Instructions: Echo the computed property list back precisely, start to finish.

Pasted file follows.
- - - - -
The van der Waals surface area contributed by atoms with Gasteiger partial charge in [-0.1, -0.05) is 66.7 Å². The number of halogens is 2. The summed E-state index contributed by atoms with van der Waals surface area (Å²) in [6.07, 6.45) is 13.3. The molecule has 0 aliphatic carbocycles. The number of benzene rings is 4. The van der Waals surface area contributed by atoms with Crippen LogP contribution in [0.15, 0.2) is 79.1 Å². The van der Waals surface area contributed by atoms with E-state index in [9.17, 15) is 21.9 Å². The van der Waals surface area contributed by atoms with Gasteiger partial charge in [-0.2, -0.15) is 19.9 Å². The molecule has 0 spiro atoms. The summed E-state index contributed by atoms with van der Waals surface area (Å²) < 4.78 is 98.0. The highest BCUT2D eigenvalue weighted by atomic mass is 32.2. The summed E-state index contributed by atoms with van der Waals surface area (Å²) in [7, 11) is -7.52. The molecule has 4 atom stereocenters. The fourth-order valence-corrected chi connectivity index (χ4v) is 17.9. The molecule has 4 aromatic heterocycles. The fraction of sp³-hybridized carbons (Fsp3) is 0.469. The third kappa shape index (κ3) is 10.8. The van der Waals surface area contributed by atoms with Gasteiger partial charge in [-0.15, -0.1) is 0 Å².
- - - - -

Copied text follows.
The van der Waals surface area contributed by atoms with Gasteiger partial charge in [-0.1, -0.05) is 66.7 Å². The number of halogens is 2. The summed E-state index contributed by atoms with van der Waals surface area (Å²) in [6.07, 6.45) is 13.3. The molecule has 0 aliphatic carbocycles. The number of benzene rings is 4. The van der Waals surface area contributed by atoms with Crippen LogP contribution in [0.15, 0.2) is 79.1 Å². The van der Waals surface area contributed by atoms with E-state index in [9.17, 15) is 21.9 Å². The van der Waals surface area contributed by atoms with Gasteiger partial charge in [-0.2, -0.15) is 19.9 Å². The molecule has 0 spiro atoms. The summed E-state index contributed by atoms with van der Waals surface area (Å²) < 4.78 is 98.0. The highest BCUT2D eigenvalue weighted by atomic mass is 32.2. The summed E-state index contributed by atoms with van der Waals surface area (Å²) in [7, 11) is -7.52. The molecule has 4 atom stereocenters. The fourth-order valence-corrected chi connectivity index (χ4v) is 17.9. The molecule has 4 aromatic heterocycles. The fraction of sp³-hybridized carbons (Fsp3) is 0.469. The third kappa shape index (κ3) is 10.8. The van der Waals surface area contributed by atoms with Gasteiger partial charge in [-0.15, -0.1) is 0 Å².